Not my strongest point as far as my own secondary school essays show, but worth a point in this note. As a younger writer, dialogue rarely crops up. This is normal. We are used to taking action over talking, guns over words, and explosions over conversation. But the pen is mightier than the the sword, or the tongue is in this case (that’s why I cut all my meals with my tongue…..OK, sorry, that was being a Richard). By the age of 15-16 though, we begin to appreciate the place of words in our stories. So do correctors and teachers. Why, you may ask? It’s simple really. A short piece of dialogue can explain the details of a situation far more sneakily than your own exposition. For instance, I may tell you “The school was flooded. All the classrooms were out of use and so the students had to crowd into the gymnasium for lessons”. However I could also do the following;

“What’s the rush, school doesn’t start for an hour”, said Richard.

“We need to get there early, our class if flooded, remember?”, said Glen.

“if our class is flooded why are we even going?” (notice here I can leave out the verb, due to the fact that we can tell who is talking)

“Lessons are in the gymnasium, I won’t be late!”

Peter, the boys’ father, broke in, “Will ye two Richards come on? I won’t wait around all day for ye two idiots.”

Sorry about that last part, as well as being ugly and violent; Peter is a terrible alcoholic. As ye can see, I got the same information across in both cases. Either is perfectly fine.However using dialogue we do have the added bonus of character building. Here we see Richard is forgetful and lazy. Glen is studious and on top of things. Peter is….well Peter doesn’t have much going for him does he? Good dialogue helps make your characters real and identifiable to the teacher. They stand out more, and go a long way towards making your grade a better one. Shorter dialogue is all the fashion now. Unless the point is for the speaker to be drawn out and boring, keep it snappy and charged with emotion.

7. Stay in character.

Nothing screams “I was out of ideas” more than betraying your characters. That doesn’t mean killing them off. By all means, kill those imaginary people (a quote from controversial child psychologist Kyle Malone). But as a story progresses we get a sense of what someone is. Even over a page or two we know who we’re dealing with. Don’t have some shy loser suddenly slam dunk a basketball or get the hot girl (I mean seriously if I’m not dunking a basketball there’s no way the other losers get to). Keep your characters..well..your characters. The only time it is excusable for someone to break character is when a)their whole personality was a ruse or b) they experience a traumatic event. I’m sure there’s other ways it can happen, but those stand out. If you have your protagonist wrestle a bear just for some action (and because you also hate grizzlies and all they stand for) then an examiner will know you’re a cheat. It’s be to tailor your action for your characters. Action can be an argument or a small scuffle. Not everybody has to storm Normandy or shoot Hitler (NB Hitler may actually have to shoot Hitler). The more realistic a character’s choices are in the face of adversity, the more likely a teacher will believe them and bump up your marks.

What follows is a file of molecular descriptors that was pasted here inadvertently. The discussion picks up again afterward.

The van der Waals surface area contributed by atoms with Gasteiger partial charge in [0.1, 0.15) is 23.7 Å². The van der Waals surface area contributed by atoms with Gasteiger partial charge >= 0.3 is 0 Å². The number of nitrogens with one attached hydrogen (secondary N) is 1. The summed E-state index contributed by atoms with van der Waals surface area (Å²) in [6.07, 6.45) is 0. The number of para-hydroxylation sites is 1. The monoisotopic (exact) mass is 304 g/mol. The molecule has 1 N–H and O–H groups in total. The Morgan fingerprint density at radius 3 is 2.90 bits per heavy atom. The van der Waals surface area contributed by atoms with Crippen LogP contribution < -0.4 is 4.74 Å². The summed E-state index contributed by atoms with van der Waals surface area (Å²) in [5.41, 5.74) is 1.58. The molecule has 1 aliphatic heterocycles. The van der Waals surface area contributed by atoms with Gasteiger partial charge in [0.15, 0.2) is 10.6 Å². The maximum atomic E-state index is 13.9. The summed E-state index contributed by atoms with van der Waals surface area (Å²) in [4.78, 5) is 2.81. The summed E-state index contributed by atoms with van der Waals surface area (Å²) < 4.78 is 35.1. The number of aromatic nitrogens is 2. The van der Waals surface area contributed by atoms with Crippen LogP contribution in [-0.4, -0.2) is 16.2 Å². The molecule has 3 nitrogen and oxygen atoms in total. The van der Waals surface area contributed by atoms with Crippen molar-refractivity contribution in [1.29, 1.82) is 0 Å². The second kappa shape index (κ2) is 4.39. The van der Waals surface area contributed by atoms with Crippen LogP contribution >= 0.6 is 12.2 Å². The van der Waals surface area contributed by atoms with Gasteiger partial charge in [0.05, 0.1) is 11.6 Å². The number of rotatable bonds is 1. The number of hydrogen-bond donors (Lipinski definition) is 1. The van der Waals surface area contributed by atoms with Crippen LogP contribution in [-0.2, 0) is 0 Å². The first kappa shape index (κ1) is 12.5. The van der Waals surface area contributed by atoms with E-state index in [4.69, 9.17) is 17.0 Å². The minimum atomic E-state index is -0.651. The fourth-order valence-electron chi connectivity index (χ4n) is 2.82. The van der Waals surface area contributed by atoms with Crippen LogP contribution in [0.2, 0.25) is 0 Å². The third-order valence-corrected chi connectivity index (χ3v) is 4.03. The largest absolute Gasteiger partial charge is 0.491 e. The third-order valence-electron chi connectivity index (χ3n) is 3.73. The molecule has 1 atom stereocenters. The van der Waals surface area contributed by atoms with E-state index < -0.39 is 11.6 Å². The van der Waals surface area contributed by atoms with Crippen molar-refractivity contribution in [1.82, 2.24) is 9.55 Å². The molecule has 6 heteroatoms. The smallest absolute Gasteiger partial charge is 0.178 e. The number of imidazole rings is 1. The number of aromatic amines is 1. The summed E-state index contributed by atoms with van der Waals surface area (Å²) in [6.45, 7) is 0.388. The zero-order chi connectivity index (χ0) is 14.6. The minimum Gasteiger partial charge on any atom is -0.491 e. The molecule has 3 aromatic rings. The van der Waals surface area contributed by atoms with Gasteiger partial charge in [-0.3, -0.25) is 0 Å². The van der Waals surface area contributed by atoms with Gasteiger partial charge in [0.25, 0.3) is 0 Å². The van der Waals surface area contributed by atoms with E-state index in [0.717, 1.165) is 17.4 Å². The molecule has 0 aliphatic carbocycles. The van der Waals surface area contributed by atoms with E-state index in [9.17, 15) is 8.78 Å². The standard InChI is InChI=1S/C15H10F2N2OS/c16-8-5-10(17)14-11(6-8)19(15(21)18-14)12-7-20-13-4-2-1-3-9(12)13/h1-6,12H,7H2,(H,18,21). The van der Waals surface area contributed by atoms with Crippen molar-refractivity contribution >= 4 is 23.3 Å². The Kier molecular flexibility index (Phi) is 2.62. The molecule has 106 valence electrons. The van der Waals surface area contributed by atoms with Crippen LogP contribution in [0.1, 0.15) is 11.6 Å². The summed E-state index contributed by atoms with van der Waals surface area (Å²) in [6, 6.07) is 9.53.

8. Avoid clichés, they’re as old as the bible itself.

Yes, we all do these too. In a short story, keep your vigilance up to make sure none of these slip in. In four-five pages you can make a good impression. In a novel a small cliché goes unnoticed, forgotten behind all the really good stuff. In a short story it stands out; it’s a blemish on your work and your credentials. A cliché doesn;t have to be an overused phrase. If your story is a short story on a boy who attends a magical school with two geeky friends…COME ON. It really needs to be original enough for short story. You only need like one event, so really you have no excuse if you throw in a cliché in the hope a proven track can please your corrector. You need something that wows your reader, something they haven’t seen before or something old in a different light. Original short story ideas always stand well with correctors, and guarantee higher marks.